Improving Sales Productivity

Confront the issues that clog your selling system and simplify the supply chain behind the sales force.

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02 May

Written by Adam Thorp

CRM Trends to Optimise the Sales Force

CIO Magazine just released an article titled ‘6 CRM predictions for 2016’ based on input from experts in sales, marketing and customer relationship management regarding which CRM features and trends will dominate 2016.

The Trends

  • CRM software will become more social - More ways will be devised for CRM can take advantage of social media. Nimble are a good example.
  • Mobile CRM - The shift will be from basic phone-ready version to a fully interactive, real-time, less hierarchical and easier to use on the go.
  • Integration - CRM providers will build native integrations with other platforms such as ecommerce, finance, etc to make them more efficient. Integrations will be replaced by all-in-one software platforms that truly marry the needs of sales and marketing.’s Predictive Cloud and HubSpot are good examples.
  • Vertical CRMs - Industry-specific CRM solutions that have built-in best practices and processes which provide a level of industry-specific expertise that companies just don't get with a generic CRM solution. PractiFI and OnePlace have taken this approach.
  • CRM platforms supported with predictive analytics capabilities - Predictive analytics combined with CRM data gives marketers and salespeople more valuable insights to take the 'next best decision' rather than just following a linear process - The impact in the pipeline being significant. lead the way in the sales org for predictive analytics and 6Sense is the emerging power in marketing.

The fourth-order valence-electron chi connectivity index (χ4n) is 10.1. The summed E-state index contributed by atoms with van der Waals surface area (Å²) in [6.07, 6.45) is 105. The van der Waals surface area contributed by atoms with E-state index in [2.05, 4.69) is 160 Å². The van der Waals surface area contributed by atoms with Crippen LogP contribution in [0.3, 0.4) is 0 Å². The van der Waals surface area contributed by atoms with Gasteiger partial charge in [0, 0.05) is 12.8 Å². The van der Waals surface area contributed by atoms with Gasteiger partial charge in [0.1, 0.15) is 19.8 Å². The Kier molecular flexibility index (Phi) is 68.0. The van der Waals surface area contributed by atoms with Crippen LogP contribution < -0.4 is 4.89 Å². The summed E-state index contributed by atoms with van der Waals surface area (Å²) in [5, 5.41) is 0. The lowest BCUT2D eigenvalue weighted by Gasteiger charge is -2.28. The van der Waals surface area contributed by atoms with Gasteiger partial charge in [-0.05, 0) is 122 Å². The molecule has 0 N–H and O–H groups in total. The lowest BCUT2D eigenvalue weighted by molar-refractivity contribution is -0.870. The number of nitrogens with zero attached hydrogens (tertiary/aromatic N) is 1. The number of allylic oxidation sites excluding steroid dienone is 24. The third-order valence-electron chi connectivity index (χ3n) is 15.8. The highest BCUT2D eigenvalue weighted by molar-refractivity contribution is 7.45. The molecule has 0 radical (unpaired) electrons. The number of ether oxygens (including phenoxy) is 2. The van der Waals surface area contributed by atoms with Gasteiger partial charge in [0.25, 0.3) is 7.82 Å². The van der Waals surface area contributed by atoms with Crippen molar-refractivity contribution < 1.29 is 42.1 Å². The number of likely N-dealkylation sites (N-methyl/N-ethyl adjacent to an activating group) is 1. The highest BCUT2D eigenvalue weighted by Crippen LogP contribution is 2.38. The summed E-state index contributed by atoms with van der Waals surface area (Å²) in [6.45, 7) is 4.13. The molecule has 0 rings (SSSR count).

• CRM of Things - expect to see smart devices linked to CRM, enabling automated business notifications, follow-ups etc that will redefine immediacy for customer interaction and service. are leading the way on this development.

It's hard to imagine these aren't on the money as they are already being heavily adopted.

The challenge will be how the sales organisation responds.

The pressure on sales leaders has never been greater or more different, yet the response is so often the same - an ineffective, traditional approach to sales force design, development and capability building.

Change is constant which leaves ‘sales transformation’ as a reactive, inefficient, costly and redundant exercise. What is needed is ‘reform’.

To both grow and better manage unpredictability, the sales organisation has got to be more focussed on 'effectiveness'. Efficiency is important, however giving someone time back in their day when they lack effectiveness falls into the law of diminishing returns. It's not how fast you climb the mountain, but the path you take.

Why is effectiveness so important?

In a survey, McKinsey asked 1,200 B2B purchasers what drove their purchasing decisions. “Overall sales experience” emerged as the least important category. They then asked the same customers to rate their suppliers’ performance and also asked for each supplier’s share of their business. Correlating supplier performance with actual purchases revealed a startlingly different picture: sales experience was three times more important than stated. See below.

So, sales experience matters, but figuring out what will make it satisfying is anything but simple.

To enable people to make 'the next best decision' they need data, insights and the ability to take action.

It is not necessary to change. Survival is not mandatory.
W. Edwards Deming